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The Mortgage Professor: Revising the standard mortgage to meet today's challenge

Jack Guttentag, The Mortgage Professor on

Published in Home and Consumer News

People are living longer, which means they need more wealth when they stop working. If they are homeowners, one approach to this objective is to find ways to encourage them to pay off their mortgages in full before they retire. In this way, their full home equity becomes available for conversion into spendable funds if needed.

The existing standard mortgage was not designed to encourage repayment of the loan balance. Rather, since the 1930s the public policy objective has been to promote home ownership by making mortgages more affordable. The focus has been on strategies for making the monthly mortgage payment as low as possible, with repayment of the balance left to take care of itself.

This article describes an alternative mortgage design that allows borrowers to manage their loans in ways that are not possible with the existing mortgage. This provides stronger inducements to repay the loan balance.

The Alternative Design

The initial required payment would be fully amortizing, calculated in the same way as it is now on most existing fixed-rate mortgages. But where future required payments on existing mortgages don't change, future required payments on the alternative are based on the loan balance. A schedule of required balances, declining month by month over the life of the loan, would be part of the loan contract. If the borrower pays more than the fully amortizing payment in some months, he would be able to pay less in subsequent months while meeting the balances required in those months.

Going from a minimum required payment to a maximum required loan balance allows borrowers to accumulate a reserve within the mortgage, which provides payment flexibility. Here is an example: The loan is for $160,000 at 5.5 percent for 15 years, with a monthly payment of $1,307.34. The borrower receives a bonus every Christmas from which he pays an extra $1,000 on his mortgage. With each extra payment, the gap between his actual balance and the required balance widens. If he does this 5 years running and then loses his job, he can skip his payment entirely in months 72, 73, 74, and 75, and in month 76 he can pay only $575. At that point, the actual balance and required balance are equal, so his reserve is exhausted.

Or suppose the borrower inherits $10,000, which he decides to use as an extra payment in month 12. If he falls sick in month 37, he can skip 8 payments and most of a ninth before his reserve is exhausted.

In many cases, a borrower wants only to reduce the payment, as opposed to skipping it entirely. If the borrower who prepaid $10,000 in month 12 needed to cut his payment from $1,307.34 to $1,000 starting in year 4, he could do it for 39 months before exhausting his reserve.

To realize the full potential of the flexible mortgage, servicing must allow borrowers to make the kinds of calculations shown above. Loan servicing must be interactive so that at any time a borrower can "try out " alternative payment schemes and immediately see the implications for future loan balances and required payments.

Importance of Reserve Accounts

Anyone who makes an unconditional financial payment commitment extending over many years and wants to live without anxiety about it, maintains a reserve for unexpected contingencies. Mortgage underwriting rules recognize this by requiring loan applicants to have financial assets equal to 2-12 months of monthly payments at time of closing. But after closing, borrowers are stuck with an instrument that prohibits the accumulation of a reserve within the mortgage. The borrower who pays off most of the loan balance with her lottery winnings has the same required payment the next month. The distinguishing feature of the proposed mortgage is that a reserve account under the control of the borrower provides payment flexibility. So long as the actual balance is below the maximum balance, the payment can be anything the borrower wants.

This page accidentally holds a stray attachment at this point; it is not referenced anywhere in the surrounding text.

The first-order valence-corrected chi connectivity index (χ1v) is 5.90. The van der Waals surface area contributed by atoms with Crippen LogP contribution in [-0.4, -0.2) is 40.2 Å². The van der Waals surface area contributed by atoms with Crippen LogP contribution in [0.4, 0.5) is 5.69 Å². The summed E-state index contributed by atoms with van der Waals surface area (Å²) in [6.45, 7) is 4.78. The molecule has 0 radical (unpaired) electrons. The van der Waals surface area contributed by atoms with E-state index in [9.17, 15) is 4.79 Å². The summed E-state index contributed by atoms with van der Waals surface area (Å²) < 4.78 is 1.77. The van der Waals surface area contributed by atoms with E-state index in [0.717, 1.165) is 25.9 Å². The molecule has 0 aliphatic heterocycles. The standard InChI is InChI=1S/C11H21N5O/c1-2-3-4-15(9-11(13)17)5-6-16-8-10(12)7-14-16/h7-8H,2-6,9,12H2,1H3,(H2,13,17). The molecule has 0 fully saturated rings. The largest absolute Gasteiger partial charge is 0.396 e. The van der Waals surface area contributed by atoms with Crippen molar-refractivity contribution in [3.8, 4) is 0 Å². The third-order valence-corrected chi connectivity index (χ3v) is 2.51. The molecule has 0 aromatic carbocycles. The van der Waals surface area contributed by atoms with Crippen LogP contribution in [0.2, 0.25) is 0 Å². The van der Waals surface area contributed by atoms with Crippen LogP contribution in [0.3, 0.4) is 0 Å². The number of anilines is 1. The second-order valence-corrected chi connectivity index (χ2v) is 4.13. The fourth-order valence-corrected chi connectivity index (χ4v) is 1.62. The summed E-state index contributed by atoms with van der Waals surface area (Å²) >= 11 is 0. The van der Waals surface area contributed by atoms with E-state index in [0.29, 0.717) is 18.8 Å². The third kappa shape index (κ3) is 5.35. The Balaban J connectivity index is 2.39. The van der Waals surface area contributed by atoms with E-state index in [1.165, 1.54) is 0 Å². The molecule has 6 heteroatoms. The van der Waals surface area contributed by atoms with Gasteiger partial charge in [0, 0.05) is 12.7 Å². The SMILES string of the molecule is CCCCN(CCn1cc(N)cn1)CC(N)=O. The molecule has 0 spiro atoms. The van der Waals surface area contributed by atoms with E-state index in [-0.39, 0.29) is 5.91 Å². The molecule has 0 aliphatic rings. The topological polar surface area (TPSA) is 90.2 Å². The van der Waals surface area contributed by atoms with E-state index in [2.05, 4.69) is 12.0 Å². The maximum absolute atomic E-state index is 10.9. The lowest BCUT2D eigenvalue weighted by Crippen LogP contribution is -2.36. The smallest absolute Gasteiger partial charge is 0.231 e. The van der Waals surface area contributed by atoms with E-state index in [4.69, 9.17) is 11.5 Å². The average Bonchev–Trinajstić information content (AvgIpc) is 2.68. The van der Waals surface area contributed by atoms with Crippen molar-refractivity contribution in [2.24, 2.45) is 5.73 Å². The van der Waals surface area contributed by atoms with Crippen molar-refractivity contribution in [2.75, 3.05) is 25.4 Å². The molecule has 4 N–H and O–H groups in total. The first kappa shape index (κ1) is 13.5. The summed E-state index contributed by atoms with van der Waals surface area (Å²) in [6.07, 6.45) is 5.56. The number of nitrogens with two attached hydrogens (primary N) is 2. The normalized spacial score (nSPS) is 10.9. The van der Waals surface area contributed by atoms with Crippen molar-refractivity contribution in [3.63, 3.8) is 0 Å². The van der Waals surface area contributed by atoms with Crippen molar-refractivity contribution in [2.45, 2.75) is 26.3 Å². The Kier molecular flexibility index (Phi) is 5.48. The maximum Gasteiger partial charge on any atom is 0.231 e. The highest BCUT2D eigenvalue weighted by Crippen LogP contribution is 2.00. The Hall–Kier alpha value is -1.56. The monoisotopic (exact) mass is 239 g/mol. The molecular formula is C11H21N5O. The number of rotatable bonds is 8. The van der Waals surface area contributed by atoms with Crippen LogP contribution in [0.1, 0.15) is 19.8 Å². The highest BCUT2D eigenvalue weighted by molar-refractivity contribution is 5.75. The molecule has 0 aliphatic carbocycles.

Of course, a borrower with an existing mortgage who has excess funds can always create a reserve account in a bank that can serve the same purpose. The difference is that a reserve account within the mortgage earns the mortgage rate rather than the bank deposit rate. Further, unlike a bank deposit which can be drawn and spent in a weak moment, a mortgage-based reserve cannot be used for any purpose other than making mortgage payments.

The Alternative Mortgage and Home Equity Growth

There are three reasons why balances on the proposed mortgage will be paid down faster. First, defaults would be smaller because of the greater inducement to accumulate reserves. Second, unused reserves will automatically result in early payoff. Third and perhaps most important, the alternative mortgage will dislodge "payment myopia", which is my shorthand term for the widespread practice of basing financial decisions solely on the affordability of monthly payments, without considering how the decisions will affect wealth.

Consumers who are payment myopic all their lives seldom retire with significant wealth. The financial system offers them numerous opportunities for short-term gratification at the expense of the future.

The alternative mortgage discussed here confronts payment myopia head-on by forcing the borrower to focus on the loan balance -- not only this month but every month. Interactive servicing that prompts borrowers to confront the future consequences of actions (and inactions) taken today would play a major role.

About The Writer

Jack Guttentag is professor emeritus of finance at the Wharton School of the University of Pennsylvania. Comments and questions can be left at

(c)2017 Jack Guttentag

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